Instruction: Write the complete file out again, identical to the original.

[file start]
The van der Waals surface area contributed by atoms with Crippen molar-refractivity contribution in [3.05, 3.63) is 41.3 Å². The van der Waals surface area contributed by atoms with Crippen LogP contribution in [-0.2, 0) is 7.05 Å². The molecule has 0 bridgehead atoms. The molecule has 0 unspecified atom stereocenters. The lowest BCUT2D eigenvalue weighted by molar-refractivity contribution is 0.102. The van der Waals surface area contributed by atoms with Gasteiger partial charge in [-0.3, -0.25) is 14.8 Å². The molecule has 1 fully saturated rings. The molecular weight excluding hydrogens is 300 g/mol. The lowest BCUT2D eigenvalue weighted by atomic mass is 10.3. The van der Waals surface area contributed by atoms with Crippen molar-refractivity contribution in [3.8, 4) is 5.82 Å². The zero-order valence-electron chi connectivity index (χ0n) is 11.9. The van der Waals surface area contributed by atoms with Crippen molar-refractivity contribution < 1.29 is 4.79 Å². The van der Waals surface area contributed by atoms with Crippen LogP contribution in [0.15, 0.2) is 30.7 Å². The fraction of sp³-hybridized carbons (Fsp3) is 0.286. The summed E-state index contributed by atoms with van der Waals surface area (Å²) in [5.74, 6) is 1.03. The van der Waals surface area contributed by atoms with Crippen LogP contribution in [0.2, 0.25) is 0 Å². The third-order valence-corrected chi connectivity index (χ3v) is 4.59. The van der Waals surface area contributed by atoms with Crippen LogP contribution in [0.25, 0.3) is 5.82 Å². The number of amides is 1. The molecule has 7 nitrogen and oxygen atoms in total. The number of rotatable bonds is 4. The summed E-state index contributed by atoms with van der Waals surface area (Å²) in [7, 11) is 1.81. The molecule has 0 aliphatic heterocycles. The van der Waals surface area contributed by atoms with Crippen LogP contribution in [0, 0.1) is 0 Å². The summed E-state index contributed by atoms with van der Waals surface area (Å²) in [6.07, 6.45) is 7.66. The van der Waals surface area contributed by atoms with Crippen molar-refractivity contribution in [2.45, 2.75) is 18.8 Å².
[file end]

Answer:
The van der Waals surface area contributed by atoms with Crippen molar-refractivity contribution in [3.05, 3.63) is 41.3 Å². The van der Waals surface area contributed by atoms with Crippen LogP contribution in [-0.2, 0) is 7.05 Å². The molecule has 0 bridgehead atoms. The molecule has 0 unspecified atom stereocenters. The lowest BCUT2D eigenvalue weighted by molar-refractivity contribution is 0.102. The van der Waals surface area contributed by atoms with Gasteiger partial charge in [-0.3, -0.25) is 14.8 Å². The molecule has 1 fully saturated rings. The molecular weight excluding hydrogens is 300 g/mol. The lowest BCUT2D eigenvalue weighted by atomic mass is 10.3. The van der Waals surface area contributed by atoms with Crippen molar-refractivity contribution in [3.8, 4) is 5.82 Å². The zero-order valence-electron chi connectivity index (χ0n) is 11.9. The van der Waals surface area contributed by atoms with Crippen molar-refractivity contribution < 1.29 is 4.79 Å². The van der Waals surface area contributed by atoms with Crippen LogP contribution in [0.15, 0.2) is 30.7 Å². The fraction of sp³-hybridized carbons (Fsp3) is 0.286. The summed E-state index contributed by atoms with van der Waals surface area (Å²) in [5.74, 6) is 1.03. The van der Waals surface area contributed by atoms with Crippen LogP contribution in [0.2, 0.25) is 0 Å². The third-order valence-corrected chi connectivity index (χ3v) is 4.59. The van der Waals surface area contributed by atoms with Crippen LogP contribution in [0.25, 0.3) is 5.82 Å². The number of amides is 1. The molecule has 7 nitrogen and oxygen atoms in total. The number of rotatable bonds is 4. The summed E-state index contributed by atoms with van der Waals surface area (Å²) in [7, 11) is 1.81. The molecule has 0 aliphatic heterocycles. The van der Waals surface area contributed by atoms with Crippen LogP contribution in [0, 0.1) is 0 Å². The summed E-state index contributed by atoms with van der Waals surface area (Å²) in [6.07, 6.45) is 7.66. The van der Waals surface area contributed by atoms with Crippen molar-refractivity contribution in [2.45, 2.75) is 18.8 Å².